Tim Berners-Lee made the web for everyone. Just as in the real world where we must accommodate all people, accessibility is essential – and often a legal requirement – online.
In order to help people who use screen readers access information online, it's important to make it meaningful by using semantic HTML tags. For more about this, see our Profile section. To give a brief example, let’s have a look at an image in our HTML page code (called "source code"):
<img src="beach.jpg" alt="A beautiful sandy beach">
Here, the "alt" attribute provides an easy way for us to describe the content of the beach.jpg image for people unable to see the image itself.
Mobile and tablet users
There has been an explosion in mobile recently. If you build a website today without optimising for mobile, you'll alienate a lot of your visitors.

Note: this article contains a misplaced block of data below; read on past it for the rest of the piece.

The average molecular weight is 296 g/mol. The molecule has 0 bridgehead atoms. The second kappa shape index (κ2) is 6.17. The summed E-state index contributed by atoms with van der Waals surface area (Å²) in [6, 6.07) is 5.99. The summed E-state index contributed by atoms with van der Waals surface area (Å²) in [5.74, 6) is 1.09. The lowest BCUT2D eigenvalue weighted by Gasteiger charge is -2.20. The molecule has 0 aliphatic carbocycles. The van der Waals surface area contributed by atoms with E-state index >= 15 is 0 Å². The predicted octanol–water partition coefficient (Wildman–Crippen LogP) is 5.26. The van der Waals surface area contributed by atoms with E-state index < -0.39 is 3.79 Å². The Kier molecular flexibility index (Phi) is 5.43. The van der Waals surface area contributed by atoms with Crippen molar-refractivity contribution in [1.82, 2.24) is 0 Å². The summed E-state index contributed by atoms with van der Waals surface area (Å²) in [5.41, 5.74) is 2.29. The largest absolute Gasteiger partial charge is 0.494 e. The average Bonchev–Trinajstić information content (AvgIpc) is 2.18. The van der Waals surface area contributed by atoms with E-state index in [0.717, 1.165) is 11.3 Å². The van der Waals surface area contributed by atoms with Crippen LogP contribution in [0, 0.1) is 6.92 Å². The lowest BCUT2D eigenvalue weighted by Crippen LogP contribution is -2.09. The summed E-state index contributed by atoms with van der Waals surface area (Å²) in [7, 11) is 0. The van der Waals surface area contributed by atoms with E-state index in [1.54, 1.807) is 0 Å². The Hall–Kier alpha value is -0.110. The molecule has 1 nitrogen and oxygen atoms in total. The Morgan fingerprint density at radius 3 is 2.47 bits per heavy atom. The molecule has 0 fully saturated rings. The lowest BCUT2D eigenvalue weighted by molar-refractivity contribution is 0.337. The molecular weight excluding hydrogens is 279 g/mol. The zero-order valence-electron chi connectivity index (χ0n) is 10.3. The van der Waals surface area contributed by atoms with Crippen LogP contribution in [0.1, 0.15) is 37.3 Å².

Thankfully, it's now possible to create websites that respond to the size of a user’s device. Rather than creating separate desktop and mobile sites, we can create a single design that adapts to someone’s screen size: shrinking down to a single column on narrow devices, and expanding to fill even the widest cinema display. This is called responsive design.
Resize your browser window now to see our example web page change for different resolutions. Have a listen to the audio walkthrough, then have a play with the code. You can always press reset if you get stuck!Play